I got an email from some friends recently looking for locally-made jam. They were specifically looking for wee little jars to give out as favours at their upcoming wedding, but as I thought and thought and thought about it, I was having a hard time coming up with anything more than Greaves in Niagara-on-the-Lake, which is where they got the idea for wee little jars in the first place.
When most of us think of jam we either head for our favourite supermarket brands or else to the pantry for a jar of homemade. After all, nothing compares to Grandma’s. But the area in between is a grey one. Jams, jellies and preserves that don’t fit into the homemade or supermarket versions often get lumped in with luxury consumables; the kind of thing you’d enjoy if someone gave you a gift basket of the stuff, but not something that you’d necessarily seek out for yourself.
Which is a shame, especially when we’re talking about products made from local fruit, since the abundance of berries and stone fruit available in Southern Ontario each summer is some of the best in the world.
Local jams and preserves are obviously more readily available during the peak season when farmers come to market or set up roadside stands on their property, and jams, as well as fruit pies can be found at most farmers’ markets. But there are many options out there, even now in late March.
Culinarium (705 Mount Pleasant Road) stocks a variety of local jams and preserves, including the aforementioned Greaves. They also carry lines from Manitoulin Island’s Hawberry Farms; sugar-free preserves from Harvest Crafters; and a line of jams made especially for the St. Anne’s Spa in Haldimand Hills. One of the most interesting lines at Culinarium is called From These Roots where jam artisan Krista Harrington blends herbs and flowers that she grows herself with different Ontario fruit for preserves and jams such as apricot honeysuckle, or black currant and wild violet.
Harrington and her jams will also be at the One of a Kind Show this coming week from April 1st to 5th at the Direct Energy Centre. Other local jam and preserve makers taking part include Henderson Farms, and Tracy’s Wine Jellies.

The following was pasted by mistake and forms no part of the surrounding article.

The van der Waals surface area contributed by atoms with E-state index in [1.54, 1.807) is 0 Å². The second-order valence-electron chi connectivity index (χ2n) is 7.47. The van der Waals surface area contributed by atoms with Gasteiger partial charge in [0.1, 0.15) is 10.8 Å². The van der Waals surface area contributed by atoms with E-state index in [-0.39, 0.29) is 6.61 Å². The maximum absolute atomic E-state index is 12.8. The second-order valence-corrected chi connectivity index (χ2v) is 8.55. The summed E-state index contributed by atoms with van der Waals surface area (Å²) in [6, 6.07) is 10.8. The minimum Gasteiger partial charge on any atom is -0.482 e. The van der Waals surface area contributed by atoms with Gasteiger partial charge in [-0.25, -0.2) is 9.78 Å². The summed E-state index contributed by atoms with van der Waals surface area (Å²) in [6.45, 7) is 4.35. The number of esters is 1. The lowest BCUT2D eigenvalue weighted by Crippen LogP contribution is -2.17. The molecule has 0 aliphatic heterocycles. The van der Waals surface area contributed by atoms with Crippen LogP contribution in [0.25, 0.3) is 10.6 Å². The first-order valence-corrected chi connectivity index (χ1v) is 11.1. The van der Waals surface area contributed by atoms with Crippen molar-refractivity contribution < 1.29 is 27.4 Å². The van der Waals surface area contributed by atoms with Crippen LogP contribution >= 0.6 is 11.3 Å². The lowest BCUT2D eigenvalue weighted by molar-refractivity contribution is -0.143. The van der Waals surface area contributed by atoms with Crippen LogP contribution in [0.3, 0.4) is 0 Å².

Farmers’ markets may also have vendors selling jams and preserves. The folks from Forbes Wild Foods can be found on Thursdays at Dufferin Grove Organic Market (875 Dufferin Street), and at the Green Barn Farmer’s Market (601 Christie Street) on Saturday mornings. There are also some stone fruit and berry farmers at the Green Barns market who might also offer jams and preserves, but the vendors are not the same every week and I’m not able to find active websites to confirm their offerings.
Those who can wait until market season gets into full swing might enjoy some of the jams from Andrew’s Scenic Acres, who can be found at the markets at Nathan Phillips Square and Metro Hall. Or head to the farm store in Halton Hills where you can not only buy their jam but their award-winning fruit wines.
Viva-Tastings is also starting to offer jams and preserves at their booth at the St. Lawrence Farmers Market on Saturday mornings. Currently they have meyer lemon marmalade, figgy jam and savoury mango coulis, but chef/owner Karen Viva-Haynes tells me they have plans to create other products based on local fruit as the season rolls out – watch for rhubarb and currant salsa, a variety of pickled products (fiddleheads, ramps, asparagus), and then a variety of fruit preserves once summer arrives.
Last but not least, I should mention that the owners of Marvellous Edibles (120 Laird Drive) also run a farm, and make their own jams and preserves to use and sell in their restaurant. They do a booming business at Christmas, but if you drop by for some of their scrumptious food, check the shelf near the back by the cake display for a selection of their preserves.